Indonesia, Philippines furious with treatment of workers overseas
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Indonesia, Philippines furious with treatment of workers overseas

LESS than three months after Asean signed a landmark document to protect migrant workers, a fresh slate of abuse cases on Indonesian and Filipino workers overseas are sparking new waves of outrage in their home countries.

A domestic worker from East Nusa Tenggara, Indonesia died on Sunday in a Penang hospital after being forced to sleep on the porch of her employer’s house with a Rottweiler for a month. In Kuwait, the body of an Overseas Filipino Worker (OFW) had been found in a freezer in an apartment.

All Filipinos are now barred from travelling to Kuwait for employment, the New York Times reported.

“As to the need for justice, we will hold Kuwait responsible under the concept of state responsibility,” Harry Roque, a spokesman for Phillippine President Rodrigo Duterte said on Monday.

SEE ALSO: Dead Filipina found inside freezer in Kuwait triggers total workers’ deployment ban

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Migrant worker women from Indonesia, Sri Lanka, Thailand and the Philippines on their day off in Hong Kong. Source: Rex Pe / Flickr

Filipino victims should get legal redress from Kuwait for these “horrendous crimes”, he said.

Duterte had lashed out after receiving news of that Filipina domestic worker Joanna Daniella Demafelis’ body had been found. Her body was suspected to have been stored in the freezer for a year.

In a speech at his hometown Davao City last Friday, he accused Kuwait of killings dozens of OFWs in 2016 alone, according to Rappler.

“What are you doing to my countrymen?” Duterte asked.

“Is there something with your culture? Is there something wrong with your values?”

Duterte announced that he will be speaking to leaders in the Middle East Country on this as well. “This is a national shame,” he said.

The Consulate General of Indonesia in Penang has called on the Malaysian police to investigate the death of 21-year-old Adelina Lisao. The domestic worker was rescued last Saturday at her employer’s home, with severe injuries on her head and face, and infected wounds on her limbs.

“We pay serious attention to this issue as it involved one of our people,” its Deputy Consul-General Osrinikita Zubhana said.

“We hope that with the help of the local authorities, the matter can be resolved,” Osrinikita said. The consulate said it did not receive any complaint from Adelina before her death.

Information obtained by The National Body of Indonesian Workers’ Placement and Protection (BNP2TKI0) from the Malaysian forensic team found that Adelina died from anaemia, lack of haemoglobin as well as malnutrition and organ failure from extended neglect, according to Kompas.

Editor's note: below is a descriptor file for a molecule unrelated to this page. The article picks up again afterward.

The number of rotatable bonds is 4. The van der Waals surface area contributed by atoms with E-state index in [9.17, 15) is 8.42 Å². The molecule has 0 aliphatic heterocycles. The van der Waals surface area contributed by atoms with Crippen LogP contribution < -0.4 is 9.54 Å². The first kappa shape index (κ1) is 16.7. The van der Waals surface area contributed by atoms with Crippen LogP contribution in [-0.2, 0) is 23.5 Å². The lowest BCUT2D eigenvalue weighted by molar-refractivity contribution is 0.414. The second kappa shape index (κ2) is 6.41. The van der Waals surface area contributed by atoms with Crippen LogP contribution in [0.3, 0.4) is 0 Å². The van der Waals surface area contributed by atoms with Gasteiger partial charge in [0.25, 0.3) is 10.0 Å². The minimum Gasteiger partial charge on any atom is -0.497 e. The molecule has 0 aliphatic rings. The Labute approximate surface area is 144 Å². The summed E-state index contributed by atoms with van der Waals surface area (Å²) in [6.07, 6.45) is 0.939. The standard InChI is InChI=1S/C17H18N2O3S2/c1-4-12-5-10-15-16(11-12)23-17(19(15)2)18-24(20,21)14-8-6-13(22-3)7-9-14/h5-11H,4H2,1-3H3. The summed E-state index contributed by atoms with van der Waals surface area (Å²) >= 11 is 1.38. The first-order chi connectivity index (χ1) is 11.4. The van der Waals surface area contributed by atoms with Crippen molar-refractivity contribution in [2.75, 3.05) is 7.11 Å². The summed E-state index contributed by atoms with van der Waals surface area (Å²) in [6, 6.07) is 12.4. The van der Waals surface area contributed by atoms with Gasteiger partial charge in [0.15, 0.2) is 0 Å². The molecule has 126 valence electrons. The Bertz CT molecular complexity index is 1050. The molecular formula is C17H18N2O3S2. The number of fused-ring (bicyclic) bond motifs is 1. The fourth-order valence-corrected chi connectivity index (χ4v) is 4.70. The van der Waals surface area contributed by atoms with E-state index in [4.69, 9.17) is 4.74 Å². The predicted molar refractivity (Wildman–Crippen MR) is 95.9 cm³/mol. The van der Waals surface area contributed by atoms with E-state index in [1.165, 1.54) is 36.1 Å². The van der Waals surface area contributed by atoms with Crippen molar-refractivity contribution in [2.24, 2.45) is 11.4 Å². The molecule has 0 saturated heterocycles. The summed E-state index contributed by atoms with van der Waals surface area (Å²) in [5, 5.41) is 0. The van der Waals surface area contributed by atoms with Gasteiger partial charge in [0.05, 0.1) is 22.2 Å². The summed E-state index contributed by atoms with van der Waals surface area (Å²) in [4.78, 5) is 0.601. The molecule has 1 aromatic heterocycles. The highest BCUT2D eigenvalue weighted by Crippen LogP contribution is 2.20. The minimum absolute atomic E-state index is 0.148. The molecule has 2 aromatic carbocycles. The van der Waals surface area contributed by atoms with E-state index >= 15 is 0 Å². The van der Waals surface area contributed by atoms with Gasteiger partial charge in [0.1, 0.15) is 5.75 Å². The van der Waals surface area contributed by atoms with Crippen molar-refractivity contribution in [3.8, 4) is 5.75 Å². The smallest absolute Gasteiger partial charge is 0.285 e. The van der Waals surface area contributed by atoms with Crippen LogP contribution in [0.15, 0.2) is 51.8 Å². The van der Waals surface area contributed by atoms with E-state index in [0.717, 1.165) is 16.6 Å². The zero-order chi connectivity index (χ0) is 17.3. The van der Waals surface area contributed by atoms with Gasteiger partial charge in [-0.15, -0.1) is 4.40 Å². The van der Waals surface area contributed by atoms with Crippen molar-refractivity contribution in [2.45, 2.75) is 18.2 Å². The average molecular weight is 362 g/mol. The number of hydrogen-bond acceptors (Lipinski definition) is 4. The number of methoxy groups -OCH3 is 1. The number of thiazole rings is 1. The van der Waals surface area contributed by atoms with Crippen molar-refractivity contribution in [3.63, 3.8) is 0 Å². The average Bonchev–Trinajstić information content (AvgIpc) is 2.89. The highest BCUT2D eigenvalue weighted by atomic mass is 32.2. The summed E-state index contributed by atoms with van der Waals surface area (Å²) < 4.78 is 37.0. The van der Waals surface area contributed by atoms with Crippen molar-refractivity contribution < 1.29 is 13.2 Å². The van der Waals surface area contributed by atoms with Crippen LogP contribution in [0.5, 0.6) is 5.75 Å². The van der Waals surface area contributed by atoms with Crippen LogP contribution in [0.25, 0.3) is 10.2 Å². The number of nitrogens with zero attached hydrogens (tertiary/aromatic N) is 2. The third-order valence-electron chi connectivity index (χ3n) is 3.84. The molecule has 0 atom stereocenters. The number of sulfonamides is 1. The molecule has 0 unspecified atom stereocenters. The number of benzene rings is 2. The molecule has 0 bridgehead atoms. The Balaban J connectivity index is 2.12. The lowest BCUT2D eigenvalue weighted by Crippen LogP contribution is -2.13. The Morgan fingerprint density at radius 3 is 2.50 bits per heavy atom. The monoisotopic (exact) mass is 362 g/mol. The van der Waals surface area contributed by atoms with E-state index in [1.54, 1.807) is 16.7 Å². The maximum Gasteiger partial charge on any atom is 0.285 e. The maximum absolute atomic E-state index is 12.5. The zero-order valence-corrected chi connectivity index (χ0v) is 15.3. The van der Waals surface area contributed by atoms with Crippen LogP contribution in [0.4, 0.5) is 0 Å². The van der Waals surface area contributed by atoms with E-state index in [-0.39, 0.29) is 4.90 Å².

The preliminary forensic finding did not reveal any signs of beatings or internal bleeding. Three members of the Malaysian family that employed Adelina have been detained for possible murder, The Associated Press reported.

Both Southeast Asian countries send millions of workers overseas. Many are females working as domestic workers. Reports of abuse continue, despite attempts at reform in both Malaysia and Kuwait.

Migrant workers in Kuwait suffer from lack of legal protections, exposing themselves to abuse, forced labour and deportations for minor infractions, a Human Rights Watch report published last month found.

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Indonesian migrant workers protest in Hong Kong in 2012. Source: AP

SEE ALSO: Asean reaches regional consensus over rights of migrant workers

In Malaysia, several high-profile cases in recent years saw Indonesian maids being starved to death, or having a hot iron pressed against their breasts and thighs. While these have led to the introduction of regulations to protect domestic workers, rights groups say enforcement is rare.

Kuala Lumpur-based migrant rights group Tenaganita said Adelina’s case was “symptomatic of a widespread and deep-seated malaise” and not an isolated one.

Adelina’s death is “murder”, Executive-Director Glorene DasDas said in a statement. “Any death or abuse of domestic workers is far too many … we definitely want significant changes,” she said.

Malaysian law does not recognise foreign maids like Adelina as workers, but as servants with lesser rights, a situation local activists have long urged for reform.